“I am of the considered opinion that if the framers of the 1999 Constitution, having provided for the recognition of political associations which could metamorphose to political parties through the processes of registration by the 1st respondent pursuant to section 222 of the Constitution, had the mind that the registered political parties could be de-registered, the conditions for such de-registration would have been spelt out in the Constitution. In order words, since the conditions and processes involved before a political association is registered as a political party by the 1st respondent are clearly spelt out in section 222 of the Constitution, similarly the processes and conditions for a de-registration of a political party by the 1st respondent, if that was in the mind of the framers of the Constitution, the same would have been clearly set out in the Constitution.”
The two Court of Appeal decisions placed side by side opposes each other in some respects. Both decisions are to the effect that INEC cannot deregister a Political Party on the ground of failure to win election. However, there is dissonance in the interpretation of section 78(7)(i) which borders on deregistration on the ground of breach of any of the requirements for registration. NCP’s case approves of that ground, whereas Ekejiuba’s case struck it down. The Court in Ekejiuba’s case reasoned that if the intention of the framers of the Constitution was that a Political Party could be deregistered under certain conditions, it would have provided for same.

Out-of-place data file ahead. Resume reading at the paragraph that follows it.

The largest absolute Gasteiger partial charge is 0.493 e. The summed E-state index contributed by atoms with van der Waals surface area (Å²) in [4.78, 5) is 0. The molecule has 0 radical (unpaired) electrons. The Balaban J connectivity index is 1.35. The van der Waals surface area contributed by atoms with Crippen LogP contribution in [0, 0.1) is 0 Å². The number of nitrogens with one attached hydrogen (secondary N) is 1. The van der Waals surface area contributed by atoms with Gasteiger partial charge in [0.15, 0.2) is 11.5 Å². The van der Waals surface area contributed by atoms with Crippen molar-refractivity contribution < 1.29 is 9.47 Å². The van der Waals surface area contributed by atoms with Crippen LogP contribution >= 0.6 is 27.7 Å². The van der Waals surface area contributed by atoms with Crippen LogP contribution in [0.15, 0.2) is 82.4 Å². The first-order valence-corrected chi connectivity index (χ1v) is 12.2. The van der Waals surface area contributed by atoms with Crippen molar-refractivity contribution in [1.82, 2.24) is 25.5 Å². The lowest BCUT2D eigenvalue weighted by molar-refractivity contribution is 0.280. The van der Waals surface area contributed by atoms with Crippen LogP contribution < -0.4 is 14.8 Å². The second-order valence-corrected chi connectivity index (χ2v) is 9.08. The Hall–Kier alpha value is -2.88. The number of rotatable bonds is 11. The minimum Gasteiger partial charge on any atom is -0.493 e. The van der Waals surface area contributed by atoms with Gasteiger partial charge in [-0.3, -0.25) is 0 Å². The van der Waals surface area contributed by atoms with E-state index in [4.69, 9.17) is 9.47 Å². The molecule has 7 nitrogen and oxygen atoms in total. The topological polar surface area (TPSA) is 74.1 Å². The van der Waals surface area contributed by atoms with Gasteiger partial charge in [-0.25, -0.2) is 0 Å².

Therefore, in a bid to fortify INEC with powers to deregister Political Parties, the Constitution of the Federal Republic of Nigeria (Fourth Alteration, No. 9) Act , 2017 provided elaborately the grounds for deregistration. Today, deregistration of Political Parties is now constitutionally provided. Section 225A of the Constitution (as amended) provides as follows:
The Independent National Electoral Commission shall have power to de-register a Political Party for-
(a) breach of any of the requirements for registration;
(b) failure to win at least twenty-five percent of votes cast in-
(i) one state of the Federation in a Presidential election; or
(ii) one Local Government of the State in a Governorship election.
(c) failure to win at least-
(i) one ward in the Chairmanship election;
(ii) one seat in the National or State House of Assembly election; or
(iii) one seat in the Councillorship election.
The Constitution has therefore comprehensively set out conditions for deregistration. The ground of breach of any of the requirements of registration has six items as contained in section 222 of the 1999 Constitution (as amended). In Barrister Jezie Ekejiuba v. INEC & Anor. (2016) LPELR-40926 (CA), the Court stated: “The six conditions of registration are well spelt out in section 222 of the 1999 Constitution (as amended) thus:
No association by whatever name called shall function as a political party, unless-
(a) the names and address (sic) of its national officers are registered with the Independent National Electoral Commission;
(b) the membership of the association is open to every citizen of Nigeria irrespective of his place of origin, circumstances of birth, sex, religion or ethnic grouping;